The Washington office of Skadden Arps is partnering with LivingSocial, Northrop Grumman and Cisco Systems, as well as a trio of local legal aid groups, to start a pro bono initiative aimed at helping low-income D.C. residents.
Attorneys at major law firms have long worked with legal aid groups to assist pro bono clients, and corporate legal departments are increasingly building pro bono programs for in-house lawyers. But this initiative, called the Impact Project, marks the first time Skadden is formalizing a partnership with the companies and legal aid organizations — Children’s Law Center, Legal Aid Society of D.C. and Bread for the City — in tandem.
The project is structured so that lawyers from the firm and the companies can join one of three teams — domestic violence, guardianship (guardians are court-appointed lawyers who look out for the interest of children in divorce, child abuse and other proceedings) or housing — and be trained by staff attorneys from legal aid organizations in those areas of the law. Skadden’s technology specialists are also building an intranet that will have training materials, relevant laws and sample documents that can be accessed at any time.
The initiative is open to all of Skadden’s 280 attorneys in D.C., as well as in-house lawyers for the three companies. Northrop has a 150-member legal team in Falls Church; LivingSocial has 12 attorneys in its District headquarters and Cisco has 20 lawyers based out of its Herndon office.
“The whole effort is about bringing critical mass to these big problems ... Instead of bowling alone, we could make a major impact by bringing lawyers together in a concerted effort,” said Cliff Sloan, the Skadden partner who is coordinating the project.
Sloan was previously general counsel for Washingtonpost.Newsweek Interactive and publisher of Slate, which is owned by The Washington Post. LivingSocial’s chief executive and co-founder, Tim O’Shaughnessy, is the son-in-law of Washington Post Co. Chairman Donald E. Graham.
The idea for the partnership was born several months ago, when Fred Goldberg, a partner in Skadden’s tax group, floated the notion of marshalling the law firm’s resources and manpower with the expertise of legal aid organizations that have long worked with children and families in the community.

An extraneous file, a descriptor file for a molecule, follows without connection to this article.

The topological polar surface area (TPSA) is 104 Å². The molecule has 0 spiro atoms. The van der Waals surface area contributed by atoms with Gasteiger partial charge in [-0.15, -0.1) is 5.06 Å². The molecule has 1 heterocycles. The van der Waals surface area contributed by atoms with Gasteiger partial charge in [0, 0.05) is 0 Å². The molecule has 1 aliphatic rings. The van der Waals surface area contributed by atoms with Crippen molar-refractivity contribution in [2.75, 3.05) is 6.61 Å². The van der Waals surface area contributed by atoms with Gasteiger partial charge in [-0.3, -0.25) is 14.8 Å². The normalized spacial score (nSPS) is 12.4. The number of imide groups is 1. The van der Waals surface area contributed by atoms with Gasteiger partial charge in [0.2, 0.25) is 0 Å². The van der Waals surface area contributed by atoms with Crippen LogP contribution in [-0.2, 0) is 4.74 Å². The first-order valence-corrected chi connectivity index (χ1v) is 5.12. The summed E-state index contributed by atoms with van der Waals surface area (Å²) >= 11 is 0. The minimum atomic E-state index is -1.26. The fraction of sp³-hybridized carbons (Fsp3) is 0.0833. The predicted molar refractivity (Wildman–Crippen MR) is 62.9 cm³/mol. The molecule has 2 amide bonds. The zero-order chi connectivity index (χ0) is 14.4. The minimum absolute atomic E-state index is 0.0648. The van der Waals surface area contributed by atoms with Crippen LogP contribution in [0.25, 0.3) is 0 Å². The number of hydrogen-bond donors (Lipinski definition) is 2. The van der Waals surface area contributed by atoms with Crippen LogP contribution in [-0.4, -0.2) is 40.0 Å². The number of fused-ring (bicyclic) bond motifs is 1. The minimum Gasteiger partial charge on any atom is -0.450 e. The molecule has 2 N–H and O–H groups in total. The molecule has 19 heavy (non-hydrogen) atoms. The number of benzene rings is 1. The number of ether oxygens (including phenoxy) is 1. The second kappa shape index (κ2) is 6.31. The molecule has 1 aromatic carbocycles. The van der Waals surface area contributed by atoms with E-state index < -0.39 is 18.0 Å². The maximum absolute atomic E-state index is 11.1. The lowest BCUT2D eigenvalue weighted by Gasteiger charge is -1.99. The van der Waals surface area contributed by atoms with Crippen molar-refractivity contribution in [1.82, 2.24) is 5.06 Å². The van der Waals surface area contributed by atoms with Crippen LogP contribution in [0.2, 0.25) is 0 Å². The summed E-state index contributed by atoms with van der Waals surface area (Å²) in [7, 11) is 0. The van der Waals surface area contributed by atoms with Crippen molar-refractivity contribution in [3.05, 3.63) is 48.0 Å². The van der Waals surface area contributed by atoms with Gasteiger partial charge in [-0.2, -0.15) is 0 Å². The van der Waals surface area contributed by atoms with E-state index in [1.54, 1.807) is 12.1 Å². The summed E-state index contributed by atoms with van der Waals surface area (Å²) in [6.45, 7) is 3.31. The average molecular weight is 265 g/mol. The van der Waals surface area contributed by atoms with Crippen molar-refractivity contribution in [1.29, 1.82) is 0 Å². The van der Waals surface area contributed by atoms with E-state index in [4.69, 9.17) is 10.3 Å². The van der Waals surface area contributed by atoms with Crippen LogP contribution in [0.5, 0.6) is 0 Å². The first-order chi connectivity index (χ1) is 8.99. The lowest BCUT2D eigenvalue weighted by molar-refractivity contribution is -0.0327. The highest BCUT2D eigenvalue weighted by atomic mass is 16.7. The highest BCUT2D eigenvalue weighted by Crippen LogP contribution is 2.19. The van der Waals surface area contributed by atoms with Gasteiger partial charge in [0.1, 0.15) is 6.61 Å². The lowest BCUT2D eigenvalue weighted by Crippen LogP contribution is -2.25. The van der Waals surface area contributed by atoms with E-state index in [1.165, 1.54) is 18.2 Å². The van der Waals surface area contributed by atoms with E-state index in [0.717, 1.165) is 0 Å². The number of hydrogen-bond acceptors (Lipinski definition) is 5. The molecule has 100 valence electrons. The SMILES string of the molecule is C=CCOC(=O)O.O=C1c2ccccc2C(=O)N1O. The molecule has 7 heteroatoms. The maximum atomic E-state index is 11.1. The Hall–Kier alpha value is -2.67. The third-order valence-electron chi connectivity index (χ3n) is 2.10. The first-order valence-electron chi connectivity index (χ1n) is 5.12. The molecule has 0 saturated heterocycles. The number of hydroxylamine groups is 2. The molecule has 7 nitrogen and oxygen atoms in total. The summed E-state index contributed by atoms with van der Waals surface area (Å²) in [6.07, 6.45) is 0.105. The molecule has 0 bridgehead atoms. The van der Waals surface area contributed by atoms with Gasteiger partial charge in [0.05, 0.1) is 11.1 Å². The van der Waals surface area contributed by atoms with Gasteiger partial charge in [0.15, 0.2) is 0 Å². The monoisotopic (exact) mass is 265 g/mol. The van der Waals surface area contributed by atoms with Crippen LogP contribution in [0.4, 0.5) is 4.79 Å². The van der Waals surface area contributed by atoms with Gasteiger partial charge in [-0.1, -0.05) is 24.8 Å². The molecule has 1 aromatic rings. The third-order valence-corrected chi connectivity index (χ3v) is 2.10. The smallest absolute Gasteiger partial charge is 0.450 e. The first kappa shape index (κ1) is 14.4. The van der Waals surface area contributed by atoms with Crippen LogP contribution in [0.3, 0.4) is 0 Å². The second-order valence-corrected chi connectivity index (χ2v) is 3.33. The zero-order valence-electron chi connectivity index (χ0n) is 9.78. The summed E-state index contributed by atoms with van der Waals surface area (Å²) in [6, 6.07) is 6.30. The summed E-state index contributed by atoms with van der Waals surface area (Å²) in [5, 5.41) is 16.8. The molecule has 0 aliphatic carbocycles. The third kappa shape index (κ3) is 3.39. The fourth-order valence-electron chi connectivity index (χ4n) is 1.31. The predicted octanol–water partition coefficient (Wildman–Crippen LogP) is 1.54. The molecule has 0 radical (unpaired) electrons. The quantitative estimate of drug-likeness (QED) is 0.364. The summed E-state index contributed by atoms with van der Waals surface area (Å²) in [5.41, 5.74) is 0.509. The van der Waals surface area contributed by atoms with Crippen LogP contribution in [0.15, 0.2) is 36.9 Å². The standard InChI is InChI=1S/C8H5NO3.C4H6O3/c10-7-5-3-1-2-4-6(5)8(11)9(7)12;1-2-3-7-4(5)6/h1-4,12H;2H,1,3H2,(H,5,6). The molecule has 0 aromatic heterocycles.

“We didn’t want to re-invent the wheel,” Sloan said. “We talked to many legal service providers to get their expertise. It was clear the three areas of greatest need related to children and families were domestic violence, guardians and housing — people threatened with eviction.”
LivingSocial, Northrop and Cisco represent a varied slice of companies in the Washington region, Sloan said, and it is the first time all three businesses are forging a formal relationship with an outside law firm to train and match up lawyers to work on pro bono matters.
Mark Chandler, Cisco senior vice president and general counsel, said the scale of the effort should make it more feasible to pursue cases that otherwise might seem too daunting because pro bono attorneys “get called away to do urgent things and there’s not much backfill capabilities in a corporate legal office.”
“By creating structure, Skadden is making it easier for lawyers inside a company to participate in pro bono projects, it opens up a much more efficient avenue to do that,” Chandler said.
The number of people seeking legal assistance for evictions and domestic violence skyrocketed during the recession while funding for many legal aid organizations dwindled, creating what many advocates called a crisis in legal services.
The Impact Project is one of many efforts by the D.C. legal community to respond to the crisis. Sloan serves on a task force created by Legal Services Corp., the Washington nonprofit that distributes federal grants to civil legal aid groups, to come up with innovative strategies to deal with the lack of legal representation for low-income people.
The Corporate Pro Bono Project, an initiative started by the Pro Bono Institute — a D.C. nonprofit that helps corporate legal departments and law firms coordinate pro bono efforts — is seeing more interest from companies that want to increase pro bono legal work. At the institute’s annual conference last year, lawyers from more than 80 companies packed a training session on how corporate legal departments can partner with legal aid groups and law firms to match pro bono work with their attorneys’ skills and interests.
“This isn’t driven by business interests, it is consistent with the way the company thinks about itself, culturally,” said Jim Bramson, general counsel at LivingSocial. “We’re a local business and primarily focused on establishing a framework for local commerce and relationships within local communities, so figuring out ways to be engaged is something the company is supportive of. The legal department, like the rest of the company, is looking for ways to be involved.”